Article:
Split Charge Circuits



This page is only to give a brief overview of charging circuits for vehicle etc. 

Whilst the drawings can be used as working drawings to carry out an installation, they are also intended to show the simplicity of some of the Sterling Power products.



Split charge relay

Charging an additional battery can be quite simple, however some people are concerned about flattening their engine starter battery (vehicle battery) as well as their auxiliary battery. Its quite simple to safely keep batteries isolated from one another when the engine is not running, thus preventing accidental draining of the vehicle battery. This is done by using a relay that is activated from the alternator. This simple circuit is commonly known as a 'split charge relay circuit'

I have tried to make the following drawing as simple as possible.

I have coloured the main cable red which is most likely the same as your vehicle, however the other vehicle cables will be a variety of colours. The terminal numbers above are the standard numbers found on automotive relays. Terminals 85 & 86 are the coil, which activates the relay. Terminals 30 & 87 are the switch contact terminals.

Basically, all you need to do is identify the cable which runs from the alternator to the warning light on the dash board. Rather than pull your dash to bits, it may be easier to have a look at the cables on the back of the alternator. You'll find one or two large cables which will be the cables which run back to the battery. You will also find one smaller cable which is the charge indicator cable (no doubt someone will come up with some exceptions)

Now you've identified the charge light cable, its a simple mater of connecting it to the one side of the coil on a 12 volt relay (assuming your vehicle is 12 volts), the other side of the coil is then connected to an earth point (which eventually goes back to the negative terminal on the battery).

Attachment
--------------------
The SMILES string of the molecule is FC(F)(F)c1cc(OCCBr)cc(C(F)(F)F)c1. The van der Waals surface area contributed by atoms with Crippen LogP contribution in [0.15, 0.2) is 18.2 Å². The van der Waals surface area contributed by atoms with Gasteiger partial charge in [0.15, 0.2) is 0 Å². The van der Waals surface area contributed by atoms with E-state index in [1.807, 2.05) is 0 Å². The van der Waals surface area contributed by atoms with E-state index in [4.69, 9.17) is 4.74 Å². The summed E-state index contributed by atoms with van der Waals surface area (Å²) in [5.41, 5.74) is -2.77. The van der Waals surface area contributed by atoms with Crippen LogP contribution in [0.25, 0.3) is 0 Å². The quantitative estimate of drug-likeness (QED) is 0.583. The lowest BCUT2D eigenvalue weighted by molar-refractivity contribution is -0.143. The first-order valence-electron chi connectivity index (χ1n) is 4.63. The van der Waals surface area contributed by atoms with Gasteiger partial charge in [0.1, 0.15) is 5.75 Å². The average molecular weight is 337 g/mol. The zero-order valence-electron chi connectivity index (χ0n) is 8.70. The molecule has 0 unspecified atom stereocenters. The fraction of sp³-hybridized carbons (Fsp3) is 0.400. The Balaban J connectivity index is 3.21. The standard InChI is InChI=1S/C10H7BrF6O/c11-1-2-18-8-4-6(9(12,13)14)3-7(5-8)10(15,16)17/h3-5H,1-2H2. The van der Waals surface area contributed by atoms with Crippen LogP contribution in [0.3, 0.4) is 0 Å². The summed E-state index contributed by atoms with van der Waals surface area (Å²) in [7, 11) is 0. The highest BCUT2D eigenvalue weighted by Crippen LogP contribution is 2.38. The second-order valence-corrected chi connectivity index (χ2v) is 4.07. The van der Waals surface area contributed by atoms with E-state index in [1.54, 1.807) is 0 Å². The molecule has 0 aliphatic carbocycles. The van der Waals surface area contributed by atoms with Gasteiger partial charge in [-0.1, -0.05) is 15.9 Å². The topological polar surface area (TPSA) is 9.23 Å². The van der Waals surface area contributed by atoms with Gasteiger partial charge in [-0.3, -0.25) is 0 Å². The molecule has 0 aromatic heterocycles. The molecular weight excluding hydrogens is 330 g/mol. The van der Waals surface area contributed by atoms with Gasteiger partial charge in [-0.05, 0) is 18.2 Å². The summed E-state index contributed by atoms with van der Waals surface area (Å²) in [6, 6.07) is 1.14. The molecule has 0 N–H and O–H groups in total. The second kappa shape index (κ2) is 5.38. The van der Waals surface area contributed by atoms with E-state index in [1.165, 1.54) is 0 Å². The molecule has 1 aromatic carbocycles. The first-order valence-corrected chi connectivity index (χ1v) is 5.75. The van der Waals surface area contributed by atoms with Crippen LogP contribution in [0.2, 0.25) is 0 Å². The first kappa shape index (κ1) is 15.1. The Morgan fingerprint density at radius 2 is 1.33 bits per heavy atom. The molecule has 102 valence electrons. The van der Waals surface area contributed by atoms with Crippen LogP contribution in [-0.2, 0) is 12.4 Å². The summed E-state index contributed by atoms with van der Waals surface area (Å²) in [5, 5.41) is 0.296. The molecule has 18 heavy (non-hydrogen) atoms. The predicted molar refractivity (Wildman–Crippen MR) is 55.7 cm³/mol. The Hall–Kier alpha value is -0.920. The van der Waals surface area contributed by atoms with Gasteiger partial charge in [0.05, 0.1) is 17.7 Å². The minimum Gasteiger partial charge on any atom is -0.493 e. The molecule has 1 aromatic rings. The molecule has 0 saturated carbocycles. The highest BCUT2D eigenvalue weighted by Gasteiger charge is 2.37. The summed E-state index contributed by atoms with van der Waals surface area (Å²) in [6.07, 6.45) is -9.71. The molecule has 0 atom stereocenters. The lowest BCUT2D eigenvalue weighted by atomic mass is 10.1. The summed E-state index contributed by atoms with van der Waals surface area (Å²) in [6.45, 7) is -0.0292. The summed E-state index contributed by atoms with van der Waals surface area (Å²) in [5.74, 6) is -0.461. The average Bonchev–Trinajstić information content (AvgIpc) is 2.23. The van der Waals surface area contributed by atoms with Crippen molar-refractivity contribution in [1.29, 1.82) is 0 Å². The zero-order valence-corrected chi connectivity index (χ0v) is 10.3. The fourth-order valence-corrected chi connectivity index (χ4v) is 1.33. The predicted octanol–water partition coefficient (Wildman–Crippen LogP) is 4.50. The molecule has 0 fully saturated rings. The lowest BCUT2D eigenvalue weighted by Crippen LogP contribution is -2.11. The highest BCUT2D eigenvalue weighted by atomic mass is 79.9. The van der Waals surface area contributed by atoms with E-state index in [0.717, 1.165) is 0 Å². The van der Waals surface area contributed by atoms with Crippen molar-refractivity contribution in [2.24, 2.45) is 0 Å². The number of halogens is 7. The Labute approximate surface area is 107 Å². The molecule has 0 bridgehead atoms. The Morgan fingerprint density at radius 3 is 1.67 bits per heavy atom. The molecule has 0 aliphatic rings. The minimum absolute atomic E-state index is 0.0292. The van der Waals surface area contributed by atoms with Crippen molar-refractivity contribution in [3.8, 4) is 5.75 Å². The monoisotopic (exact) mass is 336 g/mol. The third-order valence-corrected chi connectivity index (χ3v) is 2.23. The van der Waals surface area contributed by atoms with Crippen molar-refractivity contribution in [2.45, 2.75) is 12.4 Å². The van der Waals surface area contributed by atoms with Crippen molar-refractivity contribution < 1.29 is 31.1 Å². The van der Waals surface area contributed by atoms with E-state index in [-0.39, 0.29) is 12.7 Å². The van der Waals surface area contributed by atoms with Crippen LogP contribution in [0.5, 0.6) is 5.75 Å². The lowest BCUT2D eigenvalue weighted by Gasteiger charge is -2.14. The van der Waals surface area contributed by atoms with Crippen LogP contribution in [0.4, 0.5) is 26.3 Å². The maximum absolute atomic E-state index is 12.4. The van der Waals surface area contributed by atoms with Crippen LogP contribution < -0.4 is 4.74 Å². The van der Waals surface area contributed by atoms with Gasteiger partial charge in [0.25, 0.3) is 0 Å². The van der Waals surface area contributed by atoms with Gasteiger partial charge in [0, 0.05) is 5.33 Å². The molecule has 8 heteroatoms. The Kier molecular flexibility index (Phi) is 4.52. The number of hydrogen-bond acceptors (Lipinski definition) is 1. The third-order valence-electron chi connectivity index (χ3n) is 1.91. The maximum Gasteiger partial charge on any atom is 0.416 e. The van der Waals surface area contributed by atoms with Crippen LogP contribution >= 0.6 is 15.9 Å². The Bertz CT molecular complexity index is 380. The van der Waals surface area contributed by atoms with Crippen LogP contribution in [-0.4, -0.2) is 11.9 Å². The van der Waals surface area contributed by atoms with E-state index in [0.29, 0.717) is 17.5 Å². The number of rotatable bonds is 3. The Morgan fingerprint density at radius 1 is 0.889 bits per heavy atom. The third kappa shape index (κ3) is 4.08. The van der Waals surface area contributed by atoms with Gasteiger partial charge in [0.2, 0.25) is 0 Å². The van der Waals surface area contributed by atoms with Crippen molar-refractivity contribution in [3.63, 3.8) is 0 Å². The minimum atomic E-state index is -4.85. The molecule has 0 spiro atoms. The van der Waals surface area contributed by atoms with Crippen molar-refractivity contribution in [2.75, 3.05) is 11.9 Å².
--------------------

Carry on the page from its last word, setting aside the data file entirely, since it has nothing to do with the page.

I have drawn the above with 30 amp fuses in line with the battery link cable (do make sure the cable between the vehicle and auxiliary battery is capable of handling 30 amps, otherwise you can quite easily create a fire hazard). This size is normally sufficient, however if you have a really dead flat second battery they may blow. Don't increase the fuse size unless your cable and relay are rated for higher currents.

The above is reasonably reliable, however some alternators don't like additional loads being applied to its charge indicator circuit, in which case the alternator not only fails to charge, but also fails to activate the split charge relay. In this situation a voltage sensing relay could be used.

We presently don't stock these relays as split charge diodes are so much better, however we are looking at suppliers

Voltage Sensing Relay

There is another relay available which is more expensive than the above plain relay, however it consists of some electronics to activate a relay to connect the two batteries together.

The relay input is basically connected to a live cable on the vehicle, preferably the main battery feed. The relay output cables are then connected up to your auxiliary battery (no need to run a cable to the alternator charge indicator wire).

The relay operates by sensing the vehicle voltage, as the voltage to the vehicle battery will rise when the alternator is producing power, when the relay senses an increase in voltage, it activates its contact to allow power to the auxiliary battery.

We presently don't stock these relays as split charge diodes are so much better, however we are looking at suppliers

Split Charge Diode Block

There is now another way to split the charging of your batteries. Instead of using relays, its now possible to use a split charge diode block. The first units produced  did  use actual diodes, whilst the units worked, they were not efficient due to the voltage drop of around 0.8 - 1.2volts, this doesn't sound a lot, but in terms of charging batteries it is  quite a drop. To overcome this voltage drop, the modern units as supplied by Sterling use clever circuitry with mosfets, the result is that the voltage drop is now lowered to around 0.04volts

Split charge diode blocks any problems associated with the above relays and provide a good positive supply to both battery banks, whilst maintaining total isolation between them.

The split charge diode blocks are incredibly easy to install, as shown in the following drawing.